“Failure is only opportunity to begin again. Only this time, more wisely.” –Henry Ford
We often push PSM practitioners to perform Incident Investigations for fairly minor events in the hopes that the lessons learned from those minor incidents will stop the larger incidents from happening. This is, in part, due to CCPS (Center for Chemical Process Safety) guidance that, for every single catastrophic accident, there are typically nearly 9,900 minor issues / process upsets and 99 near misses.
So, if you only investigate the catastrophic incidents, then you are only acting on 0.010% of the opportunities available to you to improve your control over the process.
OSHA has promoted this idea as far back as a decade ago…
OSHA and industry have found that when major incidents have occurred, most of these incidents have included precursor incidents. Additionally, OSHA and industry (See CCPS [Ref. 41], Section 5, “Reporting and Investigating Near Misses” have concluded based on past investigations, that if employers had properly responded to precursor incidents, later major incidents might not have occurred. Consequently, anytime an employer has an “opportunity” to investigate a near-miss/precursor incident (i.e., an incident that could reasonably have resulted in a catastrophic release) it is important that the required investigation is conducted and that the findings and recommendations are resolved, communicated, and integrated into other PSM elements/systems so a later major incident at the facility is prevented. …It is RAGAGEP to investigate incidents involving system upsets or abnormal operations which result in operating parameters which exceed operating limits or when layers of protection have been activated such as relief valves. (An example RAGAGEP for investigating incidents, including near-miss incidents is CCPS [Guidelines for Investigating Chemical Process Incidents, 2nd Ed.], this document presents some common examples of near-miss incidents). (OSHA, Refinery PSM NEP, 2007)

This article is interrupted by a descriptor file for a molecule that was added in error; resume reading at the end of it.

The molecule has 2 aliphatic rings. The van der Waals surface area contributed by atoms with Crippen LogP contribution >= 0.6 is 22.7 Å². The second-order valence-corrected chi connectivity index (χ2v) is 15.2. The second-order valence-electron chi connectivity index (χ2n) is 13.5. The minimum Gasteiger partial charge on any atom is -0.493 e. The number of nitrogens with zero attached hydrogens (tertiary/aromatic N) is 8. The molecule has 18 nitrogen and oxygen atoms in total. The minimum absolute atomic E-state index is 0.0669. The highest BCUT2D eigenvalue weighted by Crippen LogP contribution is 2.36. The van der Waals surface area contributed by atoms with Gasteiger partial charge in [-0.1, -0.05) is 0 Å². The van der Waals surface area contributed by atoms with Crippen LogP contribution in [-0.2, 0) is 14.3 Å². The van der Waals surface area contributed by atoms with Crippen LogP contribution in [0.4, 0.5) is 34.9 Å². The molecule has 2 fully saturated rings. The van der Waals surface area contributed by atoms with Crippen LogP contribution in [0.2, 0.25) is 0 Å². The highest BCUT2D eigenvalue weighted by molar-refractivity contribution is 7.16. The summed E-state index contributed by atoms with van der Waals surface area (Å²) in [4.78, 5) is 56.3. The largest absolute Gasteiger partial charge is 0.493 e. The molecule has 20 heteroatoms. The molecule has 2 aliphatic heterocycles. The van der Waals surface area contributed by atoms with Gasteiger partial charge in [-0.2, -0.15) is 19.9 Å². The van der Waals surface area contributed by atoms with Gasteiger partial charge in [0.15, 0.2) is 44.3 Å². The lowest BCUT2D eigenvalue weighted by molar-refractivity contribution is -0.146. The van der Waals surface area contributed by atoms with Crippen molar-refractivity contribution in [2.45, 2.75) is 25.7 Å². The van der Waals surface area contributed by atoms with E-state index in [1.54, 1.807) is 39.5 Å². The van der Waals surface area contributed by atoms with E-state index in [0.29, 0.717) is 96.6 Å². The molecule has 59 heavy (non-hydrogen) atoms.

Going a step further, it’s often true that you can learn something about managing complex operations from businesses in entirely different fields. One field that I like to follow – in part because it’s endlessly re-inventing itself – is information technology.
Google recently published an article on their Post-Mortem culture, with a farcical worked-example that includes the movie “Back to the Future” and a newly discovered sonnet by Shakespeare. The practice of learning from their failures is actually part of their Sight Reliability Engineer handbook and you can read the entire chapter if it appeals to you.
“Failures are an inevitable part of innovation and can provide great data to make products, services, and organizations better. Google uses ‘postmortems’ to capture and share the lessons of failure…
… For us, it’s not about pointing fingers at any given person or team, but about using what we’ve learned to build resilience and prepare for future issues that may arise along the way. By discussing our failures in public and working together to investigate their root causes, everyone gets the opportunity to learn from each incident and to be involved with any next steps. Documentation of this process provides our team and future teams with a lasting resource that they can turn to whenever necessary.
And while our team has used postmortems primarily to understand engineering problems, organizations everywhere — tech and non-tech — can benefit from postmortems as a critical analysis tool after any event, crisis, or launch. We believe a postmortem’s influence extends beyond that of any document and singular team, and into the organization’s culture itself.”
Google’s Pre-Mortem Tool – Anticipating what can go wrong.
Google’s Post-Mortem Tool – Dealing with what actually went wrong.